Published Nov 26, 2009Both Gentleman Reg and the Hidden Cameras present a similar aesthetic: they write tunes that appeal to listeners on both a cerebral and visceral level. But could each artist put on a memorable live show? Those in attendance at their Vancouver stop would find out soon enough.
Breaking out horn-laden new tracks, Gentleman Reg sang of lost loves and finding solace in a bottle. He was seducing, with his groovy, swaying brand of folk pop. And he captivated the audience, keeping his head down but pulling the crowd in with lyrics that likely had everyone doing a little mid-week contemplating.
After closing with his emphatic "Boyfriend Song," Gentleman Reg gave way to the Hidden Cameras, appearing in medieval hoods. Opening with the spooky but rolling "Ratify the New," the Hidden Cameras took flight with a set of epic proportions.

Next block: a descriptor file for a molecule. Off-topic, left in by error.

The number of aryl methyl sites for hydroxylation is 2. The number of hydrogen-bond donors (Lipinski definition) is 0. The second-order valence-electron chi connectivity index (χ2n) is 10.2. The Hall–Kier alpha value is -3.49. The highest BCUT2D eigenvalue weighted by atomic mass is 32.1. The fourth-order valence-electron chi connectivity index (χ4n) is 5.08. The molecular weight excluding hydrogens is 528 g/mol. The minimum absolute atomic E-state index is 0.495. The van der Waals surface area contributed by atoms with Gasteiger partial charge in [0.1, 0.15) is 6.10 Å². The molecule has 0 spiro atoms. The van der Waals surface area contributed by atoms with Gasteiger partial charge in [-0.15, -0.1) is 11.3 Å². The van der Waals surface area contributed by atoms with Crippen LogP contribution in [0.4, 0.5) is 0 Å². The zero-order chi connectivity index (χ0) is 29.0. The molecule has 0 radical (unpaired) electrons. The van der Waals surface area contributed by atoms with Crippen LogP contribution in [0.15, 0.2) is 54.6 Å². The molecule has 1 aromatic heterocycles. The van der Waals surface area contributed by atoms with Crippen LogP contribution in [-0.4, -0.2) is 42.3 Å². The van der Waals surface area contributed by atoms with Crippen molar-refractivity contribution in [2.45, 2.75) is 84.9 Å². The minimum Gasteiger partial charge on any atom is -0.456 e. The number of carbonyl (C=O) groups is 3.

In a live setting, the band's motive is clear: they aim to shed their skin. With grandiose songs meant to inspire as much as reach great heights, the band possessed an undeniable swagger and the set soon evolved into a redeeming, chamber pop sensation. With deft use of strings and charming onstage presence, they soon liberated the crowd. It was, as front-man Joel Gibb proclaimed, "a party set."
Gentleman Reg appeared late in the set to join the Hidden Cameras in the joyous rapture. Reg and the Cameras are a perfect fit, what with their soulful vibes and innate ability to captivate a crowd with alarming ease. They even coerced a normally stoic Vancouver crowd into a makeshift "Macarena."
There's no doubt that both Gentleman Reg and the Hidden Cameras are talented artists, but their show still stood out, becoming one that was meant to be seen, heard, felt but most importantly, experienced.